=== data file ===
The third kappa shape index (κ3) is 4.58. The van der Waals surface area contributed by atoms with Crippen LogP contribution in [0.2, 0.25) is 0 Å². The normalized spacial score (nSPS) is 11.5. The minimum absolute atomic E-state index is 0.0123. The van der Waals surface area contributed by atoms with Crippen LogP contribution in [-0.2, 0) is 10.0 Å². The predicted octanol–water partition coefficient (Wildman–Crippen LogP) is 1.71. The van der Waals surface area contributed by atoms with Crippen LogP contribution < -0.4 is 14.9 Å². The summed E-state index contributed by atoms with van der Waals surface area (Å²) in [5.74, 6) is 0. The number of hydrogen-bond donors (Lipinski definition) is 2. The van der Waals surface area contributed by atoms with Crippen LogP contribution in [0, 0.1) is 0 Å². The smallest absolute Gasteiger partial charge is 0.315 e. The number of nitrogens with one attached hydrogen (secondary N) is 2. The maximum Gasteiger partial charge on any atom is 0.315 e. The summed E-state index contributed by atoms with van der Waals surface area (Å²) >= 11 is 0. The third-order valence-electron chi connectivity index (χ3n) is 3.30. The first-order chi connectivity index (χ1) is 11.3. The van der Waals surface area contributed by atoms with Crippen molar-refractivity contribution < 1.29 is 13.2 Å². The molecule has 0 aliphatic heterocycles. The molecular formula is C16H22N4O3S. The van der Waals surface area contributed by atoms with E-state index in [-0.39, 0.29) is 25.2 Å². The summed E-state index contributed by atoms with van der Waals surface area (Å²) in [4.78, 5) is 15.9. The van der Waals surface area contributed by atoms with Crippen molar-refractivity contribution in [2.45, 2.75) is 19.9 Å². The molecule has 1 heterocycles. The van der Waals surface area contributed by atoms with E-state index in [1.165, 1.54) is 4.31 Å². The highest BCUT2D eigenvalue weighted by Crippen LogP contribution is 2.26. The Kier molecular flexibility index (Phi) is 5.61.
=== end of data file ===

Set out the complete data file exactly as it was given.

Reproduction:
The third kappa shape index (κ3) is 4.58. The van der Waals surface area contributed by atoms with Crippen LogP contribution in [0.2, 0.25) is 0 Å². The normalized spacial score (nSPS) is 11.5. The minimum absolute atomic E-state index is 0.0123. The van der Waals surface area contributed by atoms with Crippen LogP contribution in [-0.2, 0) is 10.0 Å². The predicted octanol–water partition coefficient (Wildman–Crippen LogP) is 1.71. The van der Waals surface area contributed by atoms with Crippen LogP contribution < -0.4 is 14.9 Å². The summed E-state index contributed by atoms with van der Waals surface area (Å²) in [5.74, 6) is 0. The number of hydrogen-bond donors (Lipinski definition) is 2. The van der Waals surface area contributed by atoms with Crippen LogP contribution in [0, 0.1) is 0 Å². The smallest absolute Gasteiger partial charge is 0.315 e. The number of nitrogens with one attached hydrogen (secondary N) is 2. The maximum Gasteiger partial charge on any atom is 0.315 e. The summed E-state index contributed by atoms with van der Waals surface area (Å²) >= 11 is 0. The third-order valence-electron chi connectivity index (χ3n) is 3.30. The first-order chi connectivity index (χ1) is 11.3. The van der Waals surface area contributed by atoms with Crippen molar-refractivity contribution < 1.29 is 13.2 Å². The molecule has 0 aliphatic heterocycles. The molecular formula is C16H22N4O3S. The van der Waals surface area contributed by atoms with E-state index in [-0.39, 0.29) is 25.2 Å². The summed E-state index contributed by atoms with van der Waals surface area (Å²) in [4.78, 5) is 15.9. The van der Waals surface area contributed by atoms with Crippen molar-refractivity contribution in [2.45, 2.75) is 19.9 Å². The molecule has 1 heterocycles. The van der Waals surface area contributed by atoms with E-state index in [1.165, 1.54) is 4.31 Å². The highest BCUT2D eigenvalue weighted by Crippen LogP contribution is 2.26. The Kier molecular flexibility index (Phi) is 5.61.